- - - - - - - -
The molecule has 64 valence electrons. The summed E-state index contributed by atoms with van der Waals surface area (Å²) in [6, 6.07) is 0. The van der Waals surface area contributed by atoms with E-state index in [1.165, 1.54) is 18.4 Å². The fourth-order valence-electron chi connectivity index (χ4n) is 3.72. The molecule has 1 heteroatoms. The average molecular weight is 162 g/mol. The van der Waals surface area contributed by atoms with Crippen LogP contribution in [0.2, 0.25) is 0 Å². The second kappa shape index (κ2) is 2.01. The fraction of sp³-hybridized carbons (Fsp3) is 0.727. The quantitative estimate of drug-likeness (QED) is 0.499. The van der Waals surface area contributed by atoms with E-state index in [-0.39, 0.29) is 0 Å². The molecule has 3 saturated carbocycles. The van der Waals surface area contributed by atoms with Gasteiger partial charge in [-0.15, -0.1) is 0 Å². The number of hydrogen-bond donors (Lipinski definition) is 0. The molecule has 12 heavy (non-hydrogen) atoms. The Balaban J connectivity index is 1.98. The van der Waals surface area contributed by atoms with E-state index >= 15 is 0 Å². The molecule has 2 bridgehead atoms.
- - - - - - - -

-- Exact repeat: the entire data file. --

The molecule has 64 valence electrons. The summed E-state index contributed by atoms with van der Waals surface area (Å²) in [6, 6.07) is 0. The van der Waals surface area contributed by atoms with E-state index in [1.165, 1.54) is 18.4 Å². The fourth-order valence-electron chi connectivity index (χ4n) is 3.72. The molecule has 1 heteroatoms. The average molecular weight is 162 g/mol. The van der Waals surface area contributed by atoms with Crippen LogP contribution in [0.2, 0.25) is 0 Å². The second kappa shape index (κ2) is 2.01. The fraction of sp³-hybridized carbons (Fsp3) is 0.727. The quantitative estimate of drug-likeness (QED) is 0.499. The van der Waals surface area contributed by atoms with E-state index in [-0.39, 0.29) is 0 Å². The molecule has 3 saturated carbocycles. The van der Waals surface area contributed by atoms with Gasteiger partial charge in [-0.15, -0.1) is 0 Å². The number of hydrogen-bond donors (Lipinski definition) is 0. The molecule has 12 heavy (non-hydrogen) atoms. The Balaban J connectivity index is 1.98. The van der Waals surface area contributed by atoms with E-state index >= 15 is 0 Å². The molecule has 2 bridgehead atoms.